Asked about Israeli settlements, Trump said they “don’t help the process. I can say that. There is so much land left. And every time you take land for settlements, there is less land left.”

But when asked whether he would condemn Israel for its settlements activities, he said: “No, I don’t want to condemn Israel. Israel has had a long history of condemnation and difficulty. And I don’t want to be condemning Israel. I understand Israel very well, and I respect Israel a lot, and they have been through a lot.”

In addition to the settlement issue, Trump also addressed the Iran nuclear deal.

“The deal with Iran was a disaster for Israel. Inconceivable that it was made. It was poorly negotiated and executed,” Trump said.

The 2015 agreement reached between Iran and the United States under former President Barack Obama and five other world powers offers Iran sanctions relief in exchange for a partial scaling back of some of its nuclear activities. Israel has opposed the deal, claiming it paved the Islamic Republic’s path to obtaining nuclear weapons. Obama defended it as the best way to prevent Iran from obtaining those capabilities.

Instead of Iran “being thankful” to Obama “for making such a deal, which was so much to their advantage, they felt emboldened even before he left office,” Trump said. “It is too bad a deal like that was made.”

Last week the Trump administration imposed sanctions on 25 individuals and entities from Iran two days after the administration had put Iran “on notice,” as a White House spokesman phrased it, following a ballistic missile test.

Speaking about Netanyahu, Trump said they “have good chemistry” and the prime minister “is a good man.”

“He wants to do the right thing for Israel. He would like peace; I believe that he wants peace and wants to have it badly. I have always liked him,” Trump said.

Asked about his plans on whether to move the U.S. Embassy to Jerusalem from Tel Aviv, Trump said Israel should act “reasonably” in the peace process and expressed hopes for a breakthrough. He added that both sides should act reasonably.

Asked again about the embassy specifically, he said he was studying the subject and added it is not an easy decision and has been discussed for many years. Trump also said no one wanted to carry out the decision and that he is thinking about it very seriously.

“I am thinking about the embassy, I am studying the embassy, and we will see what happens,” he said.

During the campaign, Trump said he favored moving the embassy, which Congress said in 1995 should be moved, but which has been kept in place by presidential decrees.

Asked whether he believes the Palestinians need to make concessions, Trump replied in the affirmative.

Cartoon: Trump Hotel West Bank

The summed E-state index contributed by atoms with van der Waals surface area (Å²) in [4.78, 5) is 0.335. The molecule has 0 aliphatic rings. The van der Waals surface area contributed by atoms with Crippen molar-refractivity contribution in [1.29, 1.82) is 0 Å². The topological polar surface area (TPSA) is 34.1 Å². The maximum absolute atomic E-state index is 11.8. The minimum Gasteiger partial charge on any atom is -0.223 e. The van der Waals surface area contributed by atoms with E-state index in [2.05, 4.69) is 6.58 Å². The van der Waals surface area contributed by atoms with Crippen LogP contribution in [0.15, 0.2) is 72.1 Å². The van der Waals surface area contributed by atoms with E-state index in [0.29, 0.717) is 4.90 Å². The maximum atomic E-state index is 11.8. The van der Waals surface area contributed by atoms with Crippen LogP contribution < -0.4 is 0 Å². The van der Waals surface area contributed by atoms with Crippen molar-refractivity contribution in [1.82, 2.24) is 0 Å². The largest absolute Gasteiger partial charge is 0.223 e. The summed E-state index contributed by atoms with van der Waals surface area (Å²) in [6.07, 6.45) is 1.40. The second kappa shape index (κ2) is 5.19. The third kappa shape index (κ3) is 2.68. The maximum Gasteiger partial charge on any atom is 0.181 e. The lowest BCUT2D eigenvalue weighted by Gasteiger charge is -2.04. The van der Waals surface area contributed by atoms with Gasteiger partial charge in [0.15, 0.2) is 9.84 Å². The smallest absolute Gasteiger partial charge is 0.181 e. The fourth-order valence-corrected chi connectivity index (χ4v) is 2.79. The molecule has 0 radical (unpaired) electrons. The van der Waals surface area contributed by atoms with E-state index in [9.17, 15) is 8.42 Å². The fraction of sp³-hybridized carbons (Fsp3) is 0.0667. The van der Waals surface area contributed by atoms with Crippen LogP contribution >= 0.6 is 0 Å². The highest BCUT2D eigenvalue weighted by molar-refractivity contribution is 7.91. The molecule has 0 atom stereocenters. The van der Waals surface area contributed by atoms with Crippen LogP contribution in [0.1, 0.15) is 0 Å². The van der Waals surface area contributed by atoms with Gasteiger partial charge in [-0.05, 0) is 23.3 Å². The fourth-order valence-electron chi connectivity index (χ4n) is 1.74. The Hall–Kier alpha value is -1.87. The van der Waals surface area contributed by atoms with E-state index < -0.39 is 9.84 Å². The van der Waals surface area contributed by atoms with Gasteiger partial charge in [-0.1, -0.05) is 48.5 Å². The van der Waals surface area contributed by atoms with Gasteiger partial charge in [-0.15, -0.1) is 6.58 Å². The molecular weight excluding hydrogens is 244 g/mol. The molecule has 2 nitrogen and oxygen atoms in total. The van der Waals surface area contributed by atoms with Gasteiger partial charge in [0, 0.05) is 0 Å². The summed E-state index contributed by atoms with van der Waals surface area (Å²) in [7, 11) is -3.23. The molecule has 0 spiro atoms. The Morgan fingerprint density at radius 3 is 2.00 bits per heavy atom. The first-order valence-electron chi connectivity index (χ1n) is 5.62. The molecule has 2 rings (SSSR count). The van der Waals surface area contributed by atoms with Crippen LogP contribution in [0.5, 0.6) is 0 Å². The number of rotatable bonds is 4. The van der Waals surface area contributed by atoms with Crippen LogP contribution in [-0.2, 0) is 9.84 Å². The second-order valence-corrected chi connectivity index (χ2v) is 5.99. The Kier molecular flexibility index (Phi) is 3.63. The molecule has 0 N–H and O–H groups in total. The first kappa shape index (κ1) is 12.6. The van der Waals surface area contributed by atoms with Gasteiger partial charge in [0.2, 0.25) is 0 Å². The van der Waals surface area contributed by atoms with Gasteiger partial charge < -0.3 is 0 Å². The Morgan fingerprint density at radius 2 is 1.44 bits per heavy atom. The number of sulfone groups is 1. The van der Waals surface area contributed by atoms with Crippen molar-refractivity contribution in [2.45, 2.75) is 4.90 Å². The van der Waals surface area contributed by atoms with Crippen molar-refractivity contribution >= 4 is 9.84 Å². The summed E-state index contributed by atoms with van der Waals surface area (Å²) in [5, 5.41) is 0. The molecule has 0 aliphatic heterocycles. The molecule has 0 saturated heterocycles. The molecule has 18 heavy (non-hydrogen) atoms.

German Chancellor Angela Merkel speaking to the media in Berlin, Germany on June 29, 2015. Photo by Sean Gallup/Getty Images

Germany says trust in Israel ‘shaken’ by legalization of West Bank settlements on Palestinian land

Germany condemned a controversial new Israeli law that retroactively legalizes settler homes built on private Palestinian land.

Berlin said Wednesday that the “regulations law” undermines trust in Israel’s seriousness about reaching a compromise with the Palestinians.

“Many in Germany who stand by Israel and feel great commitment toward it find themselves deeply disappointed by this move,” a German Foreign Ministry spokesman said in a statement. “Our trust in the Israeli government’s commitment to the two-state solution has been fundamentally shaken.”

The law, which the Knesset passed in a raucous late-night session Monday, allows the state to seize private Palestinian land on which settlements or outposts were built, as long as the settlers were not aware of the status of the land. In cases where the landowners are known, they are entitled to compensation.

Censure of the law has come from governments around the world, including the United Nations, the European Union, France, Britain, Turkey, Jordan and the Palestinians. The United States has refused to comment. White House spokesman Sean Spicer said Tuesday that it “will be obviously a topic of discussion” when President Donald Trump and Israeli Prime Minister Benjamin Netanyahu meet later this month.

Most of Israel’s political opposition and even members of the governing coalition oppose the legislation. Israeli Attorney General Avichai Mandelblit has said he would not defend it before the Supreme Court. It was the first time that an Israeli attorney general has made such a refusal, legal experts told JTA.

“In view of the many reservations which the Israeli attorney general, among others, has affirmed once more, it would be good if the bill could soon undergo a critical legal review,” the German statement said. “We hope and expect that the Israeli government will renew its commitment to a negotiated two-state solution and underpin this with practical steps.”